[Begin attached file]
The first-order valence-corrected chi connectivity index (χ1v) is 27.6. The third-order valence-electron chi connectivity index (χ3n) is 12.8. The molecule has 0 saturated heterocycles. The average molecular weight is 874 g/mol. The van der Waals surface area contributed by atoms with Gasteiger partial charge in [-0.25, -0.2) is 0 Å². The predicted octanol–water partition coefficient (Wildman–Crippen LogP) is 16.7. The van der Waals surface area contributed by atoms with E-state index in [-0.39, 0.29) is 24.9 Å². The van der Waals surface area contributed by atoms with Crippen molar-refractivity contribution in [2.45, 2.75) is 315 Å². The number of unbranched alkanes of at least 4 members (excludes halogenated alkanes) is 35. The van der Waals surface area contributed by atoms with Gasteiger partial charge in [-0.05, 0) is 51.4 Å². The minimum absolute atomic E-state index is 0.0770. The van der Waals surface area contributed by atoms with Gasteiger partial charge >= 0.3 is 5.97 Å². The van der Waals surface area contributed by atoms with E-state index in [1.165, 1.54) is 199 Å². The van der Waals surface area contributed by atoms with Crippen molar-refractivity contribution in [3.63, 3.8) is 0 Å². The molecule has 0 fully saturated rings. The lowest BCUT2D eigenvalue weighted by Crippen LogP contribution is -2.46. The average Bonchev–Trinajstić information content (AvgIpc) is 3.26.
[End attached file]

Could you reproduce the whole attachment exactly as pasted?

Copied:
The first-order valence-corrected chi connectivity index (χ1v) is 27.6. The third-order valence-electron chi connectivity index (χ3n) is 12.8. The molecule has 0 saturated heterocycles. The average molecular weight is 874 g/mol. The van der Waals surface area contributed by atoms with Gasteiger partial charge in [-0.25, -0.2) is 0 Å². The predicted octanol–water partition coefficient (Wildman–Crippen LogP) is 16.7. The van der Waals surface area contributed by atoms with E-state index in [-0.39, 0.29) is 24.9 Å². The van der Waals surface area contributed by atoms with Crippen molar-refractivity contribution in [2.45, 2.75) is 315 Å². The number of unbranched alkanes of at least 4 members (excludes halogenated alkanes) is 35. The van der Waals surface area contributed by atoms with Gasteiger partial charge in [-0.05, 0) is 51.4 Å². The minimum absolute atomic E-state index is 0.0770. The van der Waals surface area contributed by atoms with Gasteiger partial charge >= 0.3 is 5.97 Å². The van der Waals surface area contributed by atoms with E-state index in [1.165, 1.54) is 199 Å². The van der Waals surface area contributed by atoms with Crippen molar-refractivity contribution in [3.63, 3.8) is 0 Å². The molecule has 0 fully saturated rings. The lowest BCUT2D eigenvalue weighted by Crippen LogP contribution is -2.46. The average Bonchev–Trinajstić information content (AvgIpc) is 3.26.